National Tax Advocate Cites Possible Reasons for Tax Refund Delays

In intervening on behalf of US taxpayers, the House Oversight and Reform Subcommittee held a hearing to investigate the delays in the release of tax refunds. Last April 21, Erin Collins of the National Taxpayer Advocate appeared in the Congressional hearing to give insights as probable reasons why many American taxpayers have not yet received their claims for tax refunds. Although taxpayers have been instructed to use the “Where’s My Refund?” tool at the IRS website, use of the tool only confirms that nothing has changed regarding the status of their refund claims.

According to Ms. Collins, the IRS “Where’s My Refund?” tool took in more than 632 million complaints last year plus the additional 300 million more filed this year. She explained that taxpayers who are not receiving any feedback or useful information via the tool, are those whose tax returns got snagged in certain processing delays. The IRS reported that as of the moment, 3 million 2020 tax returns in addition to 3.6 million amended 2020 returns, all from last year’s tax season, have not yet been processed; denoting any claim for refunds are yet to be reviewed and verified. This 2022 tax season, 9 million 2021 tax returns have yet to be reviewed.

 

There are also about 5 million previous year returns still pending final processing, since taxpayers have not yet resolved specific issues pointed out by the IRS.

Backlogs Prevent System from Processing New Paper Returns

Miss Collins explained that many of the problems involve paper returns from last year, which form part of the huge backlog that the IRS has to address. New returns cannot bypass older returns included in backlogs. The processing system of the IRS office requires addressing backlogs based on the applicable year the paper return was filed. If a taxpayer’s 2020 paper return has issues and has not been resolved, the processing of his 2021 paper return filed in 2022, will not move forward until the 2020 tax filing problems have been resolved.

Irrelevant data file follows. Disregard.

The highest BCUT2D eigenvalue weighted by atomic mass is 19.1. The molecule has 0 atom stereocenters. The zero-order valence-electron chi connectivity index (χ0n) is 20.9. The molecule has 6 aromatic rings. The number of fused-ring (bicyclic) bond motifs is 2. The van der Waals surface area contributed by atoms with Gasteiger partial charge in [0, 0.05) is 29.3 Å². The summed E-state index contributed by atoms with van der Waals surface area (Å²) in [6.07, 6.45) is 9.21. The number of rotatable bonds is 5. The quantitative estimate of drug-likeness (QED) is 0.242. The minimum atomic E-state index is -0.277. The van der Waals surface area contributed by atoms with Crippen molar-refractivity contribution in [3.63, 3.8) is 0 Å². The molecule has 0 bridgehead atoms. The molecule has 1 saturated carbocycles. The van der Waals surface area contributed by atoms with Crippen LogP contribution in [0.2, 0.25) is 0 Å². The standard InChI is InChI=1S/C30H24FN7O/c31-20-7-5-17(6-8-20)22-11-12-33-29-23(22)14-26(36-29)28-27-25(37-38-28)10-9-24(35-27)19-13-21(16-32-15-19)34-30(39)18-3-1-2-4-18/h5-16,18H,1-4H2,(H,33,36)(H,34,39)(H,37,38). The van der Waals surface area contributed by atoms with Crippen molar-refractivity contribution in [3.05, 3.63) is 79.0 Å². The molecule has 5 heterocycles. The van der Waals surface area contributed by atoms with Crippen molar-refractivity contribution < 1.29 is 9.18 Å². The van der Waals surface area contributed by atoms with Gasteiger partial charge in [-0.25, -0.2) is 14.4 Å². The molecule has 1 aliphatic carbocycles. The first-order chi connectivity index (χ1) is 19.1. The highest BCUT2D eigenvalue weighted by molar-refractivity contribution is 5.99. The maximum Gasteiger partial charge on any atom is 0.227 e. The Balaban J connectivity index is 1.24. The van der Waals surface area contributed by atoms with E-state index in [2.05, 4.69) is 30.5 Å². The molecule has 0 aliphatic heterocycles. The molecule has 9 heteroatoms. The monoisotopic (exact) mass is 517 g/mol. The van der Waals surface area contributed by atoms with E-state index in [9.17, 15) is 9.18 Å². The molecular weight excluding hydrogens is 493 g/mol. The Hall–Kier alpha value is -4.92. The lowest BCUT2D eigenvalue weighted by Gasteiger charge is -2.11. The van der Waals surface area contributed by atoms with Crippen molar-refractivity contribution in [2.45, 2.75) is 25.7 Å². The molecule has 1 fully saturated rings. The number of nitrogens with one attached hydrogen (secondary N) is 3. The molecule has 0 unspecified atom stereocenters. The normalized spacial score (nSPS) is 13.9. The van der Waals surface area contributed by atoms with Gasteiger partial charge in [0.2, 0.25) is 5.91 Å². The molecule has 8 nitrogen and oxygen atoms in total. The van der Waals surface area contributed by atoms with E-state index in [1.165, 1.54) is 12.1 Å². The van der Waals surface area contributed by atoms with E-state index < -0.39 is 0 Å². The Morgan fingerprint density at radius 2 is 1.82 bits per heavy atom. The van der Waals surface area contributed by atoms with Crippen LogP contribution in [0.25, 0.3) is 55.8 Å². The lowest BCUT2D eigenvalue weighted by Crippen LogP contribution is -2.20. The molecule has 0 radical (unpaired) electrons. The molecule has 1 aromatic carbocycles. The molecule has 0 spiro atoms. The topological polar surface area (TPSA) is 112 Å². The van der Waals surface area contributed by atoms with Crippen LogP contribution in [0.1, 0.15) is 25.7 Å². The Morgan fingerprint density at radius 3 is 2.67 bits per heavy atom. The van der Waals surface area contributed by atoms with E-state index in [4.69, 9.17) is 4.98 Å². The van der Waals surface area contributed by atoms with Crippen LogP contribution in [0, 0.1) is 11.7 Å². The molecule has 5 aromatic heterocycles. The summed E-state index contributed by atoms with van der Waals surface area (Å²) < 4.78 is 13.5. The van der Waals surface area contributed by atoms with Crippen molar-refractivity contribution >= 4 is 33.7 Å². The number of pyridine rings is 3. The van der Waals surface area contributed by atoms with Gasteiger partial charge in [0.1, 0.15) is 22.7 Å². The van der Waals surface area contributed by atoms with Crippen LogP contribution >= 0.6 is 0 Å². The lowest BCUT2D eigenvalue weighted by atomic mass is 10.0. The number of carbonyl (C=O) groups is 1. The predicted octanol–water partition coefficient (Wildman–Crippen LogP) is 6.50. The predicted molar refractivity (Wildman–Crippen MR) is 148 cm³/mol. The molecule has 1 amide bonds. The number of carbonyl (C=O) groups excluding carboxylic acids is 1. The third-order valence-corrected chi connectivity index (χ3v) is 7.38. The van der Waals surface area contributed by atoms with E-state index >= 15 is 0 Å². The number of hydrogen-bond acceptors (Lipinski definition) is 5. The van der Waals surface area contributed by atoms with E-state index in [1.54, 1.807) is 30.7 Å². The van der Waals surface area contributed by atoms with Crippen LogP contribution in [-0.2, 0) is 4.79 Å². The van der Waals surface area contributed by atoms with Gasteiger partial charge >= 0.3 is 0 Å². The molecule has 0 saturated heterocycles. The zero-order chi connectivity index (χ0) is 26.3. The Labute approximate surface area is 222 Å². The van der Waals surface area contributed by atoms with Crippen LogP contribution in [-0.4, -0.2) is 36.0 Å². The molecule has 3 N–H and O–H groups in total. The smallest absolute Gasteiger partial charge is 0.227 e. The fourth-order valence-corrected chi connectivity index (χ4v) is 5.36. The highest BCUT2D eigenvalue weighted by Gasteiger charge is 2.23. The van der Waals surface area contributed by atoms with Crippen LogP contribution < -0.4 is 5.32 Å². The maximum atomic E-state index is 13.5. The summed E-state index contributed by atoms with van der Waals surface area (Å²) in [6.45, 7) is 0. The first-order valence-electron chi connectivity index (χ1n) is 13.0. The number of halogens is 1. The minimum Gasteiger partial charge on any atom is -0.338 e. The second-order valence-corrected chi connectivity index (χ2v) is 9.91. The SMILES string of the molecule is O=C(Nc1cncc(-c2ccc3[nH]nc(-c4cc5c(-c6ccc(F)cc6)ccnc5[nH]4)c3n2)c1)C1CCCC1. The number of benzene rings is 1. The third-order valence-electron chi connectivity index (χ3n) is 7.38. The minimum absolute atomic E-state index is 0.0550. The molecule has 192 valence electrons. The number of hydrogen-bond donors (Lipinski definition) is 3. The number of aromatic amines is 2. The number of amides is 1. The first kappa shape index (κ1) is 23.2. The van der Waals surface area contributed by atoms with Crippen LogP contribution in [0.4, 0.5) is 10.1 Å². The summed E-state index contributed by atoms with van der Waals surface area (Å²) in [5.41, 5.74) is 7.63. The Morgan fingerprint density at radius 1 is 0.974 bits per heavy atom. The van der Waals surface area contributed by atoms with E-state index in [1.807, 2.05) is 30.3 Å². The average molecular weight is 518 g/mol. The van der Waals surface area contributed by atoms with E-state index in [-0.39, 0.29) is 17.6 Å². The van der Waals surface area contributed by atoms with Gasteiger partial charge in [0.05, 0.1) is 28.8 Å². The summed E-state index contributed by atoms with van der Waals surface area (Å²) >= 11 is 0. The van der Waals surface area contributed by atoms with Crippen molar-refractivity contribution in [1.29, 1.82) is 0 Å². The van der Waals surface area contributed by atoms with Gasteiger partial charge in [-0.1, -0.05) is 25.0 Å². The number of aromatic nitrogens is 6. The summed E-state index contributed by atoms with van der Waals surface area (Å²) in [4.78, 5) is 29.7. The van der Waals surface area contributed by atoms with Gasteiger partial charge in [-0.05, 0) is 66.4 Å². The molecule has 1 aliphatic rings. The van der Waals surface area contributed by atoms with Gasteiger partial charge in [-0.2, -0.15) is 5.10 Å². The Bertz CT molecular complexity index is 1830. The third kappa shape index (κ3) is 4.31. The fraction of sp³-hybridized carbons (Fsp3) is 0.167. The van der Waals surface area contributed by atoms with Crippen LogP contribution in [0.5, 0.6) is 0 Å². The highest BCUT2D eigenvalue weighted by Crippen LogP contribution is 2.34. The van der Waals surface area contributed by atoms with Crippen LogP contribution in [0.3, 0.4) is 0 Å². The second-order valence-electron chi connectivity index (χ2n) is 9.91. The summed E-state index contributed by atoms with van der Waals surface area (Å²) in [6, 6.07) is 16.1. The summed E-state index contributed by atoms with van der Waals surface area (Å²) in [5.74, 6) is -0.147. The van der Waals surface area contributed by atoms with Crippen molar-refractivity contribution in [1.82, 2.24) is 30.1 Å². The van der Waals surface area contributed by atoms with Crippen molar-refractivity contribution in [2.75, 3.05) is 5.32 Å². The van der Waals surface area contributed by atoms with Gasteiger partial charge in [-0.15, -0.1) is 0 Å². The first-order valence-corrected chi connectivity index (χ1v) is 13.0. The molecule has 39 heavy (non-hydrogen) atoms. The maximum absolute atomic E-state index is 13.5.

Examples of Processing Delays

Citing examples of reasons for the processing of delays in both e-filed and paper returns, Ms. Collins mentioned that the most common errors include:

 

1.  Errors in the calculation of Recovery Rebate or Child Tax Credit. In a related blog post, Ms. Collins reported that of the 9.4 million notices for mathematical errors sent by the IRS on April 7, 8.3 million pertained to Recovery Rebate and Child Tax Credits. To prevent the errors from becoming backlogs, the IRS imposes a 60-day expiration date that taxpayers must heed in contesting the adjustments to correct the mathematical error.

 

2.  The tax return filed has missing information, for which the IRS will send a formal letter stating the missing information.

 

3.  Specific returns that the IRS suspects involve fraud or identity theft. If that is the case, the IRS will also send a formal letter requesting documents to support the concerned taxpayer’s identity.

 

 

Ms. Collins said the IRS gives advice that it will take about 90 to 120 days to resolve these kinds of issues and is dependent on the quickness and accuracy of a taxpayer’s response. In certain cases, the training and ability of the IRS staff to work while observing social distancing requirement can also be a factor that could cause delay.

 

Readers who are not familiar with the “Where’s My Refund” tool in the IRS website will find useful information in an article published by Afri Bank Online about IRS tax topic 152 refund information on transcript.

Posted by: Mary Cimitiere on

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